Downtown Housing Study Summary
Downtown Huntsville is well-positioned to be a vibrant urban center, but it is at a critical cross road in its housing development process. Momentum has commenced in transforming the downtown into a walkable live/work/entertain environment. However, a critical mass of housing must be achieved or the city will miss its opportunity to become the center of a vibrant, diverse, and economically dynamic city with long-term sustainability. A lively urban center has proven to be critical to the Millennial workforce, embraced by the empty-nesters, and valued by the region’s employment base.
The Huntsville region has a solid economic growth platform and household formation continues. However, the current and planned housing supply in downtown Huntsville is likely to be insufficient to reach the critical housing mass necessary to establish a sustainable “live” component that is on par with successful peer cities. Without the critical mass, Huntsville will be at a competitive disadvantage competing for new companies and new workforce.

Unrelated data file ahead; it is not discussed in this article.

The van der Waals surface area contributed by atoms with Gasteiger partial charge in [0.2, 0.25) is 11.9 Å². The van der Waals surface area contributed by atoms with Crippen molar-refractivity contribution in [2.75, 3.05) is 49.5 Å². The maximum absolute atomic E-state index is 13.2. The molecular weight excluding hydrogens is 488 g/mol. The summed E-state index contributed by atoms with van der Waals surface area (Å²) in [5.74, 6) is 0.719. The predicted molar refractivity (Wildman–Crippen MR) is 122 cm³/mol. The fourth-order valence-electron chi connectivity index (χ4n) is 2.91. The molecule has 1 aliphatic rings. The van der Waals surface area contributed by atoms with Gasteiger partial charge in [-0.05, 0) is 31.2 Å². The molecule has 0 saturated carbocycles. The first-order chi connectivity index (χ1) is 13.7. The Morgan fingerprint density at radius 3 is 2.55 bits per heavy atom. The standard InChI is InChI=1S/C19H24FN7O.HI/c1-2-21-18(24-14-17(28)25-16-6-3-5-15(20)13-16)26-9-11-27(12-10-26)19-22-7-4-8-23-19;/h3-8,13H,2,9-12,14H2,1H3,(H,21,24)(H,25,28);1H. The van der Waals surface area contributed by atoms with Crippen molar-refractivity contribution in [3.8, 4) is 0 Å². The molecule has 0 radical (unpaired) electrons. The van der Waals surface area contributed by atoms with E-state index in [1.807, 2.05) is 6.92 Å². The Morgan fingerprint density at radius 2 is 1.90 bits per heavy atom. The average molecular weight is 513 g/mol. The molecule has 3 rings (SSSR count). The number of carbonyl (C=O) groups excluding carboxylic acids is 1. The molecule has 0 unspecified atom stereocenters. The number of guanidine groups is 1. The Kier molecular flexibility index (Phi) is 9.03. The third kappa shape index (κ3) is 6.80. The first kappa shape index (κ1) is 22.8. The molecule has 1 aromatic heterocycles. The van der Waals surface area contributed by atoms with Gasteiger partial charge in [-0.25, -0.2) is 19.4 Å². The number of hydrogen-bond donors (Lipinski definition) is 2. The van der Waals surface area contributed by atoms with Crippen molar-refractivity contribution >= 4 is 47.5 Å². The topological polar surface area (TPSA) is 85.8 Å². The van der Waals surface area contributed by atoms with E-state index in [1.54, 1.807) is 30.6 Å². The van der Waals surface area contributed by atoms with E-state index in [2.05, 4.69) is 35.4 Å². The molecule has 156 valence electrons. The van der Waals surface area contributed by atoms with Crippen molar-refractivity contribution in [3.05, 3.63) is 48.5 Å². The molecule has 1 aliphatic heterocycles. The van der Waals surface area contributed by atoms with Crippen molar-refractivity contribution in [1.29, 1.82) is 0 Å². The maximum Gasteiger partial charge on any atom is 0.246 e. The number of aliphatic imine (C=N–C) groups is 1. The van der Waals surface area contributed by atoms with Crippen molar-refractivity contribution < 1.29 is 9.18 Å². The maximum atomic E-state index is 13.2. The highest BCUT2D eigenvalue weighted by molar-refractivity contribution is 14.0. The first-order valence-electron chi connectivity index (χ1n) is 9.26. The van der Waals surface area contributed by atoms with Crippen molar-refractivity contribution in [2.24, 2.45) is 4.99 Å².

Downtown Huntsville has many of the key attributes noted in successful downtown markets. The most critical is a core of community and governmental leaders who share common visions with a development strategy that links economic, social/cultural, retail, employment, entertainment, and housing uses via traffic-and-pedestrian-friendly corridors. The city has established districts, including the downtown entertainment district, that offer a variety of cultural experiences, arts and entertainment, food, education, employment, and outdoor recreation. Lagging is the creation of varied rental housing options.